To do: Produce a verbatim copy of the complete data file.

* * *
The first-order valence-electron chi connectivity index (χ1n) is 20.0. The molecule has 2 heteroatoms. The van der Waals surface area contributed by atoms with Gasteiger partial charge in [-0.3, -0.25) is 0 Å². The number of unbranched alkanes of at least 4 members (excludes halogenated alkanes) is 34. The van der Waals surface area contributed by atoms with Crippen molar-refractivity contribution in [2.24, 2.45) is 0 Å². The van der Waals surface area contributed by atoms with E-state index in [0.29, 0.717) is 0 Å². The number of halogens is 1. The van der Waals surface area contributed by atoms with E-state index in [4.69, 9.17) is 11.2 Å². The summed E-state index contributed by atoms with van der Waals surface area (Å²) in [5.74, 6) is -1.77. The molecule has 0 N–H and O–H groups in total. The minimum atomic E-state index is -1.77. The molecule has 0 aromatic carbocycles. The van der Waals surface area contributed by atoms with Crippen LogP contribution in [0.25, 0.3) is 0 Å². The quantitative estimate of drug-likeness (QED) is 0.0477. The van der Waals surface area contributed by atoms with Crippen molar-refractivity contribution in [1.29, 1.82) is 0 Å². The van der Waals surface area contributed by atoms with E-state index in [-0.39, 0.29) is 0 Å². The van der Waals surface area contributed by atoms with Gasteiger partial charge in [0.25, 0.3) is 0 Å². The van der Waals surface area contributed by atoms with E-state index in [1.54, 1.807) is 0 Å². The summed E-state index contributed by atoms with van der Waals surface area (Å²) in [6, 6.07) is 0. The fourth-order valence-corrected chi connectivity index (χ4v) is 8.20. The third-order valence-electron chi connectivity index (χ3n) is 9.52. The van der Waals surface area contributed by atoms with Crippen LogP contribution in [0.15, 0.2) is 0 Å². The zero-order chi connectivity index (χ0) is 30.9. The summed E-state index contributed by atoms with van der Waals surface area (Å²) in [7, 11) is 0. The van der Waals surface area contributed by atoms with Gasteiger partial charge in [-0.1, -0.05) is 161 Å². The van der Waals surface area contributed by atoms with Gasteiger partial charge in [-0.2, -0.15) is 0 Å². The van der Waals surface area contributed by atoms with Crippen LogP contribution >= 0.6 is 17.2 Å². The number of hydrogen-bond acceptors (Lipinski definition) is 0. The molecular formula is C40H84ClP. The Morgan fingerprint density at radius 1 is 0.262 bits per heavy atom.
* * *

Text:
The first-order valence-electron chi connectivity index (χ1n) is 20.0. The molecule has 2 heteroatoms. The van der Waals surface area contributed by atoms with Gasteiger partial charge in [-0.3, -0.25) is 0 Å². The number of unbranched alkanes of at least 4 members (excludes halogenated alkanes) is 34. The van der Waals surface area contributed by atoms with Crippen molar-refractivity contribution in [2.24, 2.45) is 0 Å². The van der Waals surface area contributed by atoms with E-state index in [0.29, 0.717) is 0 Å². The number of halogens is 1. The van der Waals surface area contributed by atoms with E-state index in [4.69, 9.17) is 11.2 Å². The summed E-state index contributed by atoms with van der Waals surface area (Å²) in [5.74, 6) is -1.77. The molecule has 0 N–H and O–H groups in total. The minimum atomic E-state index is -1.77. The molecule has 0 aromatic carbocycles. The van der Waals surface area contributed by atoms with Crippen LogP contribution in [0.25, 0.3) is 0 Å². The quantitative estimate of drug-likeness (QED) is 0.0477. The van der Waals surface area contributed by atoms with Crippen molar-refractivity contribution in [1.29, 1.82) is 0 Å². The van der Waals surface area contributed by atoms with E-state index in [-0.39, 0.29) is 0 Å². The van der Waals surface area contributed by atoms with Gasteiger partial charge in [0.25, 0.3) is 0 Å². The van der Waals surface area contributed by atoms with E-state index in [1.54, 1.807) is 0 Å². The summed E-state index contributed by atoms with van der Waals surface area (Å²) in [6, 6.07) is 0. The fourth-order valence-corrected chi connectivity index (χ4v) is 8.20. The third-order valence-electron chi connectivity index (χ3n) is 9.52. The van der Waals surface area contributed by atoms with Crippen LogP contribution in [0.15, 0.2) is 0 Å². The zero-order chi connectivity index (χ0) is 30.9. The summed E-state index contributed by atoms with van der Waals surface area (Å²) in [7, 11) is 0. The van der Waals surface area contributed by atoms with Gasteiger partial charge in [-0.1, -0.05) is 161 Å². The van der Waals surface area contributed by atoms with Gasteiger partial charge in [-0.2, -0.15) is 0 Å². The van der Waals surface area contributed by atoms with Crippen LogP contribution >= 0.6 is 17.2 Å². The number of hydrogen-bond acceptors (Lipinski definition) is 0. The molecular formula is C40H84ClP. The Morgan fingerprint density at radius 1 is 0.262 bits per heavy atom.